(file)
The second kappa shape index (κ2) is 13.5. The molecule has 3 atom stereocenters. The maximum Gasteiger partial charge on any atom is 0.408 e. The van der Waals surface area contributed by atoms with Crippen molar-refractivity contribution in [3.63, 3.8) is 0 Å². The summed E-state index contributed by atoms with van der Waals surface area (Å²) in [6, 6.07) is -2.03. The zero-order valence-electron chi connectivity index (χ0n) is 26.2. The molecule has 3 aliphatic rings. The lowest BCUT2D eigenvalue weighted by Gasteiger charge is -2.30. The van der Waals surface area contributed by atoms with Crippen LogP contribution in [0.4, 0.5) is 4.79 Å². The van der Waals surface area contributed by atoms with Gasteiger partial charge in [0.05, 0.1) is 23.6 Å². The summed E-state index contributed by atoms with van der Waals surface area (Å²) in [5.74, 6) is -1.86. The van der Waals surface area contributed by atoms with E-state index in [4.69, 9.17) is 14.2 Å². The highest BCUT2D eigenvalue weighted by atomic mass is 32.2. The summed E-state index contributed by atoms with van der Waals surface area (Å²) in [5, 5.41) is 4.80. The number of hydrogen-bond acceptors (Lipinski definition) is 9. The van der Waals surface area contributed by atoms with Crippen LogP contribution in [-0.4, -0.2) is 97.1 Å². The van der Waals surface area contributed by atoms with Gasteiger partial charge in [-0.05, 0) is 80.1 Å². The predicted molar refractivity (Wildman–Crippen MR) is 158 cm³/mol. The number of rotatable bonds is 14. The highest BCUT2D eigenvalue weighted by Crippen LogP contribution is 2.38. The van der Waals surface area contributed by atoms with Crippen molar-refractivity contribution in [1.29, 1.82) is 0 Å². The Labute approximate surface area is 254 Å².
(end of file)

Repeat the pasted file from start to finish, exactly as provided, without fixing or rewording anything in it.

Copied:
The second kappa shape index (κ2) is 13.5. The molecule has 3 atom stereocenters. The maximum Gasteiger partial charge on any atom is 0.408 e. The van der Waals surface area contributed by atoms with Crippen molar-refractivity contribution in [3.63, 3.8) is 0 Å². The summed E-state index contributed by atoms with van der Waals surface area (Å²) in [6, 6.07) is -2.03. The zero-order valence-electron chi connectivity index (χ0n) is 26.2. The molecule has 3 aliphatic rings. The lowest BCUT2D eigenvalue weighted by Gasteiger charge is -2.30. The van der Waals surface area contributed by atoms with Crippen LogP contribution in [0.4, 0.5) is 4.79 Å². The van der Waals surface area contributed by atoms with Gasteiger partial charge in [0.05, 0.1) is 23.6 Å². The summed E-state index contributed by atoms with van der Waals surface area (Å²) in [5.74, 6) is -1.86. The van der Waals surface area contributed by atoms with E-state index in [4.69, 9.17) is 14.2 Å². The highest BCUT2D eigenvalue weighted by atomic mass is 32.2. The summed E-state index contributed by atoms with van der Waals surface area (Å²) in [5, 5.41) is 4.80. The number of hydrogen-bond acceptors (Lipinski definition) is 9. The van der Waals surface area contributed by atoms with Crippen LogP contribution in [-0.4, -0.2) is 97.1 Å². The van der Waals surface area contributed by atoms with Gasteiger partial charge in [-0.05, 0) is 80.1 Å². The predicted molar refractivity (Wildman–Crippen MR) is 158 cm³/mol. The number of rotatable bonds is 14. The highest BCUT2D eigenvalue weighted by Crippen LogP contribution is 2.38. The van der Waals surface area contributed by atoms with Crippen molar-refractivity contribution in [1.29, 1.82) is 0 Å². The Labute approximate surface area is 254 Å².